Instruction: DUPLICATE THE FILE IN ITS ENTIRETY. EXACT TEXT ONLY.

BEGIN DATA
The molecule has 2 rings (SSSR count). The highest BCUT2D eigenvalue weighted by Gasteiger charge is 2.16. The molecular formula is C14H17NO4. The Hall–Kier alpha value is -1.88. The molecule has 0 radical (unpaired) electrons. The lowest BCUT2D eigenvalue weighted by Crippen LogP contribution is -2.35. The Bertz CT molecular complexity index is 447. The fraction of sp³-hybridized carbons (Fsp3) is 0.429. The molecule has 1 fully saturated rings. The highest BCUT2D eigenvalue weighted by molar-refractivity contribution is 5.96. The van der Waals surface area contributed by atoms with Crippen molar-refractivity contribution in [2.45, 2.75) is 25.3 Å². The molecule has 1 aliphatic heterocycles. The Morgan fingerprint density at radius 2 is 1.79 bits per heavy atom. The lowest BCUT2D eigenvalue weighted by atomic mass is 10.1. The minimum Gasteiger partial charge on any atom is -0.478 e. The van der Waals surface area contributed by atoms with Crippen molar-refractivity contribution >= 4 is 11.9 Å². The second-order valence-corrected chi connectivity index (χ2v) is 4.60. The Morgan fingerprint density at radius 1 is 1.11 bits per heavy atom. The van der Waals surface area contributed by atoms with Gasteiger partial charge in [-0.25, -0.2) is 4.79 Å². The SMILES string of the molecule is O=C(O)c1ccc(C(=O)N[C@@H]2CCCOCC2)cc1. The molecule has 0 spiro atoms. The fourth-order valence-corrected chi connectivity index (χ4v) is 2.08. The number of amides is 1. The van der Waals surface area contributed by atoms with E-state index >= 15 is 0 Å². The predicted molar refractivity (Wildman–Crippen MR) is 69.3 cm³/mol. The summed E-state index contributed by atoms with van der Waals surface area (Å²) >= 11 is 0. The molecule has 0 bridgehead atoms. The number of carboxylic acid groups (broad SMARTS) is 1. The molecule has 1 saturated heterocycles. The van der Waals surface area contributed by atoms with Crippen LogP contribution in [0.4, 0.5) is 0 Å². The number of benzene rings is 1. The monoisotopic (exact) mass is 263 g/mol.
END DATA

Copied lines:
The molecule has 2 rings (SSSR count). The highest BCUT2D eigenvalue weighted by Gasteiger charge is 2.16. The molecular formula is C14H17NO4. The Hall–Kier alpha value is -1.88. The molecule has 0 radical (unpaired) electrons. The lowest BCUT2D eigenvalue weighted by Crippen LogP contribution is -2.35. The Bertz CT molecular complexity index is 447. The fraction of sp³-hybridized carbons (Fsp3) is 0.429. The molecule has 1 fully saturated rings. The highest BCUT2D eigenvalue weighted by molar-refractivity contribution is 5.96. The van der Waals surface area contributed by atoms with Crippen molar-refractivity contribution in [2.45, 2.75) is 25.3 Å². The molecule has 1 aliphatic heterocycles. The Morgan fingerprint density at radius 2 is 1.79 bits per heavy atom. The lowest BCUT2D eigenvalue weighted by atomic mass is 10.1. The minimum Gasteiger partial charge on any atom is -0.478 e. The van der Waals surface area contributed by atoms with Crippen molar-refractivity contribution >= 4 is 11.9 Å². The second-order valence-corrected chi connectivity index (χ2v) is 4.60. The Morgan fingerprint density at radius 1 is 1.11 bits per heavy atom. The van der Waals surface area contributed by atoms with Gasteiger partial charge in [-0.25, -0.2) is 4.79 Å². The SMILES string of the molecule is O=C(O)c1ccc(C(=O)N[C@@H]2CCCOCC2)cc1. The molecule has 0 spiro atoms. The fourth-order valence-corrected chi connectivity index (χ4v) is 2.08. The number of amides is 1. The van der Waals surface area contributed by atoms with E-state index >= 15 is 0 Å². The predicted molar refractivity (Wildman–Crippen MR) is 69.3 cm³/mol. The summed E-state index contributed by atoms with van der Waals surface area (Å²) >= 11 is 0. The molecule has 0 bridgehead atoms. The number of carboxylic acid groups (broad SMARTS) is 1. The molecule has 1 saturated heterocycles. The van der Waals surface area contributed by atoms with Crippen LogP contribution in [0.4, 0.5) is 0 Å². The number of benzene rings is 1. The monoisotopic (exact) mass is 263 g/mol.